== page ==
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    Kia Stonic GT-Line 2022 review: long-term

    Tricky parking spots are a breeze in the Kia Stonic (image: Andrew Chesterton)

    It might be Kia's smallest SUV, but the Stonic GT-Line is big on personality. But is that enough to put it at the top of your micro-SUV shopping list? Our man Chesto puts it to the urban family test to find out.

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    Part 1: July 2021

    Ok, so it's fair to say that it's a strange time to be running a long-term vehicle in Sydney. Road-trips are a distant memory, our very best driving roads are sitting lonely and empty of traffic, and the concept of a long-distance test has been shrunk to a 5km circle around our homes. 

    But there is another way to look at it, and that is that I've never depended on a vehicle quite so much as I have the Kia Stonic GT-Line. 

    When you can only go to the shops, getting their and back has been critically important, plus it's taken me to my vaccination appointments, piped the ritual 11am press conference through its in-cabin speakers, and – perhaps most important – been responsible for picking up more take-away pizzas, Thai food and bottles of wine than I had ever thought possible.

    Short version? We might not be travelling far, but I find myself bonding with my little Kia like few cars before it. Plus, I managed to wrack up some kays before lockdown really set in.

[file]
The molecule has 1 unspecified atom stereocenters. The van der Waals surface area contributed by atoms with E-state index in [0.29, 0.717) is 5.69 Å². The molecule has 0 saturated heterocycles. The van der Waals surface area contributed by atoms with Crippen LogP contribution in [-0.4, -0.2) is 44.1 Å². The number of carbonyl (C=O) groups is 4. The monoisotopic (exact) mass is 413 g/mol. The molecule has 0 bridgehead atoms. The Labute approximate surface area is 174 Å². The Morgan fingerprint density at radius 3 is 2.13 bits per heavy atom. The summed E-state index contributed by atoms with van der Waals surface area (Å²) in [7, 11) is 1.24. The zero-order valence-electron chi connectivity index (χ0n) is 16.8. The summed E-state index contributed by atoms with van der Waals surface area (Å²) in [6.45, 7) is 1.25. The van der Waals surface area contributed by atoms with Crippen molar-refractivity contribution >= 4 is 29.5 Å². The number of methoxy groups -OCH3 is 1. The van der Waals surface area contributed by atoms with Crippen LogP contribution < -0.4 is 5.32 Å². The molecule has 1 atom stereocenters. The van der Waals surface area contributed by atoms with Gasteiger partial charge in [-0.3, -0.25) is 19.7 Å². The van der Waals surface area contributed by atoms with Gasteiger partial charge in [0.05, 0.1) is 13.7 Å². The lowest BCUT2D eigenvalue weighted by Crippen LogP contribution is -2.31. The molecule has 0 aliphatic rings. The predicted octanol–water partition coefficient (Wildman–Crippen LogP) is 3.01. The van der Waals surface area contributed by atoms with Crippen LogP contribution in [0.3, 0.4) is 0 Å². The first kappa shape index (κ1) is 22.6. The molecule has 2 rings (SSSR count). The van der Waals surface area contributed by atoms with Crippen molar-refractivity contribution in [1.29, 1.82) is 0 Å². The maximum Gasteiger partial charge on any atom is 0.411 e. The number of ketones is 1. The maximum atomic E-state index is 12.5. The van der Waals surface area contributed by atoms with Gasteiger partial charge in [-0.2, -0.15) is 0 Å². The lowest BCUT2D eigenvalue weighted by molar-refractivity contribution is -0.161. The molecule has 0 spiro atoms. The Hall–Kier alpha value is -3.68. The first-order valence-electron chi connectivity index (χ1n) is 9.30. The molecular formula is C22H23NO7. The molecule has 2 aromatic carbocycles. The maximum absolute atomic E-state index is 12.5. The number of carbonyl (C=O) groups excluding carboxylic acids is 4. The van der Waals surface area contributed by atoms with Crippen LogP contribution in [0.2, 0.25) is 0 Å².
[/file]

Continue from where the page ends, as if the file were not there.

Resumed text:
Kia's smallest SUV is barely bigger than a city car. Image Credit: Andrew Chesterton Kia's smallest SUV is barely bigger than a city car. Image Credit: Andrew Chesterton

    But first, what the hell is it? Kia's smallest SUV, the Stonic stretches the very definition of SUV, with dimensions barely bigger than a city car. But what it lacks in size, it makes up for with a seriously stylish exterior design and a mostly well-equipped cabin, especially in this GT-Line trim level.

    The Stonic measures 1520mm in hight and 1760mm in width, which makes its marginally taller and wider than the Rio hatchback, which is 1450mm high and 1725mm wide. So in SUV terms, the Stonic is no giant.

    Unsurprisingly, it's front-wheel drive, and there is seating for five (though more likely four if you're transporting adults), and there is 352 litres (VDA) of space in its clever little boot. 

    Our car, the GT-Line, sits at the tippy top of the Stonic family, above the entry-level S and mid-spec Sport, and it's the only model in the family to make use of Kia's most-clever engine.

    The GT-Line, sits at the tippy top of the Stonic family. Image Credit: Andrew Chesterton. The GT-Line, sits at the tippy top of the Stonic family. Image Credit: Andrew Chesterton.